Clinical Guidelines on Diabetic Foot Disorders
The American College of Foot and Ankle Surgeons (ACFAS) has published clinical practice guidelines on the diagnosis and treatment of diabetic foot disorders. The guidelines, titled “Diabetic Foot Disorders: A Clinical Practice Guideline,” appear as a supplement to the October 2000 issue of The Journal of Foot and Ankle Surgery.
In the United States, an estimated 800,000 new cases of foot ulcers occur every year and 86,000 patients with diabetes undergo foot amputations. Diabetic ulcers are the main reasons for lower extremity amputations, according to the ACFAS guidelines. Foot problems caused by complications of diabetes are the leading cause of hospitalizations of patients with diabetes. An estimated 15 percent of these patients experience a serious foot problem sometime in their lives.
The ACFAS guidelines are designed to improve understanding of the causes of diabetic foot problems and provide information about new treatments for foot ulcers and other diabetic foot conditions. The guidelines recommend that physicians examine their patients' feet during every office visit. Patients should be asked to remove their shoes and socks in the examining room so physicians can inspect their feet to help prevent foot ulcers or catch them at early stages.
The guidelines provide information about new treatments for managing foot ulcers, such as growth factors and skin substitutes that can expedite healing. They also encourage every health care professional to watch for the warning signs of foot disorders and take appropriate action before further complications occur.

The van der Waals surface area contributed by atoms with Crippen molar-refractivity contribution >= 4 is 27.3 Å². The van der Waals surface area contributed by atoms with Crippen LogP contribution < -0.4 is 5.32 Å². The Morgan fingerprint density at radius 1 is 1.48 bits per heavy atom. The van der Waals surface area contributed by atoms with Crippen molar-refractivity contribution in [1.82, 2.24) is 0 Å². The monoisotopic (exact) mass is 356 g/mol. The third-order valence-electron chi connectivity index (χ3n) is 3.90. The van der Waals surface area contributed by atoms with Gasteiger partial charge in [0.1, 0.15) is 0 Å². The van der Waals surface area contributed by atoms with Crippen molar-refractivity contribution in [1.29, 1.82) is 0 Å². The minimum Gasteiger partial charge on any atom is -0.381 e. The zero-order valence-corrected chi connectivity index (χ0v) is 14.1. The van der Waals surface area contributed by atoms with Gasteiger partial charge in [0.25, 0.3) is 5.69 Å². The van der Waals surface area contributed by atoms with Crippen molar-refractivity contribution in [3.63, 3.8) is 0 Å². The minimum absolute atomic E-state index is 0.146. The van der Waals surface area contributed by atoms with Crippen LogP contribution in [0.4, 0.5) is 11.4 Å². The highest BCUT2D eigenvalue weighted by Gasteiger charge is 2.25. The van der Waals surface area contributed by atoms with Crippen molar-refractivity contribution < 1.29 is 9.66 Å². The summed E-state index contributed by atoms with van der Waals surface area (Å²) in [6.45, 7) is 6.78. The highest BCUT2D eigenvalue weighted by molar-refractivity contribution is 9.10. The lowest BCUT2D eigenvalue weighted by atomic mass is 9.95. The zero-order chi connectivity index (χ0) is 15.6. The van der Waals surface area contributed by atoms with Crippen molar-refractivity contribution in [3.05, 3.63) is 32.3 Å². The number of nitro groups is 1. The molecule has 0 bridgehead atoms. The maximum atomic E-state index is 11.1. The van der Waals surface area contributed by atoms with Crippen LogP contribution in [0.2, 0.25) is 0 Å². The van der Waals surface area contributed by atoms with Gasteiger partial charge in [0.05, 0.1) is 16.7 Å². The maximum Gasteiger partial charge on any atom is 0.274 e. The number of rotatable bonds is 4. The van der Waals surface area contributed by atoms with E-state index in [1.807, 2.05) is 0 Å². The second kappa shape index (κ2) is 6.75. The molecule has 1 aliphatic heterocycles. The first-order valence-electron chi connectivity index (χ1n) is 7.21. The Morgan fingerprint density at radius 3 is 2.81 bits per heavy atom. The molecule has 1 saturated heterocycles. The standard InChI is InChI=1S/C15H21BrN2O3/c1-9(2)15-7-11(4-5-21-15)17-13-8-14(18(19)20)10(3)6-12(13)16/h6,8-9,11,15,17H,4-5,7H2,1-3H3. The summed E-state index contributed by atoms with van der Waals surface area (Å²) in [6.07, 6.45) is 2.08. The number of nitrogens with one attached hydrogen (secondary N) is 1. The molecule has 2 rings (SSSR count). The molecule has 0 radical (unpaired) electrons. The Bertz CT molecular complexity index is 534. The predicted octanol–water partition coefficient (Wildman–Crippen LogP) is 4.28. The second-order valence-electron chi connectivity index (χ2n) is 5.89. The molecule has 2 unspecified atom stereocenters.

FDA Approves the Use of Oseltamivir in Children
The U.S. Food and Drug Administration (FDA) has approved a new pediatric indication for oseltamivir (Tamiflu). The medication may now be used for the treatment of acute illness caused by influenza in children one year and older who have been symptomatic for no more than two days.
In pediatric clinical studies, oseltamivir was well tolerated, according to the manufacturer. When given within two days of the onset of symptoms, oseltamivir reduced the duration of influenza by 1.5 days (26 percent) in patients one to 12 years of age. Duration of influenza was defined as time to the alleviation of cough, nasal congestion, fever resolution and parental opinion of return to normal health and activity.
Oseltamivir is available in a tutti-frutti flavored liquid suspension for pediatric patients and may also be used in adults who are unable to swallow a capsule. The most common side effect in children treated with oseltamivir was vomiting. Other side effects included abdominal pain, epistaxis, ear disorder and conjunctivitis. In clinical studies, these adverse events occurred only once, despite continued dosing.
Oseltamivir has not been shown to prevent serious bacterial infections that may begin with influenza-like symptoms or may co-exist with or occur as complications during the course of influenza.
The Advisory Committee on Immunization Practices of the Centers for Disease Control and Prevention stresses that oseltamivir is not a replacement for vaccination and recommends early vaccination on a yearly basis, unless vaccination is contraindicated, unavailable or not feasible.
Scientific Exhibit Deadline for AAFP Assembly
A call for scientific exhibits has been issued by the American Academy of Family Physicians (AAFP) for possible presentation at the 2001 Scientific Assembly occurring October 3–7, 2001, in Atlanta. Applications must be submitted by April 6, 2001. Membership in the AAFP is not a prerequisite for submission. Scientific exhibits provide a forum for the presentation of research that is of interest and educational value to family physicians. The exhibits include those presented by residents and medical students.
Travel grants of $1,000 may be awarded to a maximum of 15 resident/student scientific exhibitors whose applications are accepted for presentation at the assembly. In addition, cash awards for first, second, third and fourth places may be presented to resident/student exhibitors. Application forms may be obtained from Vicky Binder, Scientific Program Department, AAFP, 11400 Tomahawk Creek Pkwy., Leawood, KS 66211; telephone: 800-274-2237, ext. 6564; or by visiting the AAFP Web site athttps://www.aafp.org/assembly/research.